Women in the European Union still earn on average 16% less than men, a slight improvement from last year's 16.2%. This year the European Equal Pay Day falls on 4 November. It marks the day when women symbolically stop getting paid compared to their male colleagues for the same job.
Ahead of this symbolic day, First Vice-President Frans Timmermans, Commissioner for Employment, Social Affairs, Skills and Labour Mobility Marianne Thyssen and Commissioner for Justice, Consumers and Gender Equality Věra Jourová stated:
“It is 60 years since the equal pay principle was written into the European Treaties, and yet women across Europe still don't see the laws matching the reality of their daily lives. European women still work for two months for free compared to their male colleagues and the progress is too slow.
While we have made some steps in the right direction in the past five years, more needs to be done and faster. Our citizens expect us to do better. Nine out of ten Europeans – women and men - think that it is unacceptable that women are paid less than men for the same job.
Knowledge is power, and therefore, the more we can improve transparency around the underlying causes of the pay gap, the better we will be able to tackle it. The pay transparency is important, so we can detect cases of pay discrimination and the employees and customers can draw their own conclusions and take action. In fact, 64% of Europeans have stated that they are in favour of the publication of average wages by job type and gender at their company.
Pay transparency, combined with other solutions such as an equal distribution of caring responsibilities between women and men – enabled by new EU Directive on parental and carers' leave – would help us tackle the root causes of the gender pay gap.
We therefore welcome the announcement of President-elect von der Leyen to table measures introducing binding pay transparency in the first 100 days of the new mandate. We must continue to fight the gender pay gap, for a more effective workforce and for a more just society."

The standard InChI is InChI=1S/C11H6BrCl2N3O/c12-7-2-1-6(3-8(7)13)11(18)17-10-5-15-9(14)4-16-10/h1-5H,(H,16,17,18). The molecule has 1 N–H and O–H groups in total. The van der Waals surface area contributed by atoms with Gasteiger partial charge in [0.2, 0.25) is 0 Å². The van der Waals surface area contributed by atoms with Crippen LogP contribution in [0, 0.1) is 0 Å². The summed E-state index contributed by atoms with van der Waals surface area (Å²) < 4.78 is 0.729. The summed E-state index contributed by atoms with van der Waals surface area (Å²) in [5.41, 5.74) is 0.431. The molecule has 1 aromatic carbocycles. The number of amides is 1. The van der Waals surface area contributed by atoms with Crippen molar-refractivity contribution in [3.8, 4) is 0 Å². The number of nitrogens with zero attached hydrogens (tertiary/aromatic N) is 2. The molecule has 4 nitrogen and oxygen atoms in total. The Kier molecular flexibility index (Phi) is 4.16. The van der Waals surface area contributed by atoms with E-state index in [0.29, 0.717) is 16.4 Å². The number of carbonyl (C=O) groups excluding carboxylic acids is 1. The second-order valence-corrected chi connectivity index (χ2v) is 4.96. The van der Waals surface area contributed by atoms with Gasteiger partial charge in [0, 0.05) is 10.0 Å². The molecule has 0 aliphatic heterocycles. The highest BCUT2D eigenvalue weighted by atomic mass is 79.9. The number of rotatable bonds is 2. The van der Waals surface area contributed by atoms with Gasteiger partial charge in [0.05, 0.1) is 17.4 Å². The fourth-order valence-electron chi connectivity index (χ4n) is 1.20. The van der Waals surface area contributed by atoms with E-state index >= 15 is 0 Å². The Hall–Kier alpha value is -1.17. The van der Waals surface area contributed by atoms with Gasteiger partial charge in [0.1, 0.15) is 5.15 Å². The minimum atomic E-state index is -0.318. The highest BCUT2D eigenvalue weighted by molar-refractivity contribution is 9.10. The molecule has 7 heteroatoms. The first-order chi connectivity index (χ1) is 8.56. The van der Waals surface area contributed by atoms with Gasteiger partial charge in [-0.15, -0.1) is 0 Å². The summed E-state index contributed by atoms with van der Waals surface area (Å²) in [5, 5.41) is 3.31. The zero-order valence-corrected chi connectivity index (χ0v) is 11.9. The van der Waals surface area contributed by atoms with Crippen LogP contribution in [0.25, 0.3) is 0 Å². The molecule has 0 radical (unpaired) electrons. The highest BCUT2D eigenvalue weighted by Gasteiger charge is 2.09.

The factors behind the pay gap are multiple: women more often work part-time, they are confronted with the corporate glass-ceiling, they work in lower paid sectors or often have to take the primary responsibility for care of their families. One way to address these factors is to improve the work-life balance of working parents and carers. The Commission made a proposal to that end in April 2017, which was adopted by the European Parliament and the Council in January 2019. .
Pay differences also depend on gender stereotypes and discrimination. The relative weights of these causes cannot be known without more pay transparency.
At EU-level, different initiatives have been taken in during the past 5 years of the Juncker Commission. In 2014, the Commission adopted a Recommendation on strengthening the principle of equal pay between men and women through promoting concrete pay transparency measures, including the right to information, pay audit, pay reporting inclusion of equal pay issues in collective bargaining. The 2017 Report on the implementation of the Recommendation found insufficient implementation and effectiveness of the measures.
Until now, €14.2 million of funding has been granted to projects combatting stereotypes, regard to career guidance and career choices, on women in decision-making and work-life balance, on closing gender gaps over the course of one's life and on how to address the gap in employment, pay and pensions.